Some have argued that baby boomers’ retirement poses a threat to working Americans’ savings. The value of workers’ saved assets, they say, could drop once retiring boomers stop buying new assets or sell off current assets in order to have more cash on hand. So writes Nicola Moore at Heritage.org.

Such swings in supply or demand would have to be substantial to have a real impact on asset values, and the notion that 78 million baby boomers, who own 50 percent of all financial assets in the U.S.,could create critical mass was a common refrain of those opposed to Social Security reform in 2005. However, a new report from the Congressional Budget Office (CBO) has found that boomers are unlikely to dump assets or create a demand vacuum that would cause asset values to fall, Moore writes. This finding is significant, she argues, because it means that pre-funded retirement savings in IRAs, 401(k)s, or other personal savings vehicles of today’s workers will not lose value when boomers retire.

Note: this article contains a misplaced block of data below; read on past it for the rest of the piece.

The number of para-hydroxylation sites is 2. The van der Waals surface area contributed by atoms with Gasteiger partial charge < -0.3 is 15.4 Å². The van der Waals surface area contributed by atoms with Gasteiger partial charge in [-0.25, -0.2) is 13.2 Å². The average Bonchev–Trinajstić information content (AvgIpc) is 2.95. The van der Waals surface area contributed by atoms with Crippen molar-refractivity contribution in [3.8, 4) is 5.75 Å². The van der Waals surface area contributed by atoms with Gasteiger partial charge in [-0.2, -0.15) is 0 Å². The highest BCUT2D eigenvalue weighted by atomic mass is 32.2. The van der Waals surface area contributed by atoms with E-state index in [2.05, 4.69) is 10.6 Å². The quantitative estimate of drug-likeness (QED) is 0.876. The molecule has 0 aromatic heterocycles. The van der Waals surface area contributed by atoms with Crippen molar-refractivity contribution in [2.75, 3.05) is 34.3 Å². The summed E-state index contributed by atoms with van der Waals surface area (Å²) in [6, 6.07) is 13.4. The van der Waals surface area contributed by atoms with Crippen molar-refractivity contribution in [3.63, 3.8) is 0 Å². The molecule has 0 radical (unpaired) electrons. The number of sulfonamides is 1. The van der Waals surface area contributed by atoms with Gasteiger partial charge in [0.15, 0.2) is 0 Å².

“The sheer number of baby boomers is often considered the driving force behind many future budgetary dilemmas, such as the affordability of Social Security and Medicare. However, with the new CBO study, retiring boomers and working savers can now rest assured that asset values are insulated from any damage that may be caused by the coming tidal wave of boomer retirement. This finding should give savers and policymakers more confidence about the returns of pre-funded retirement savings accounts.”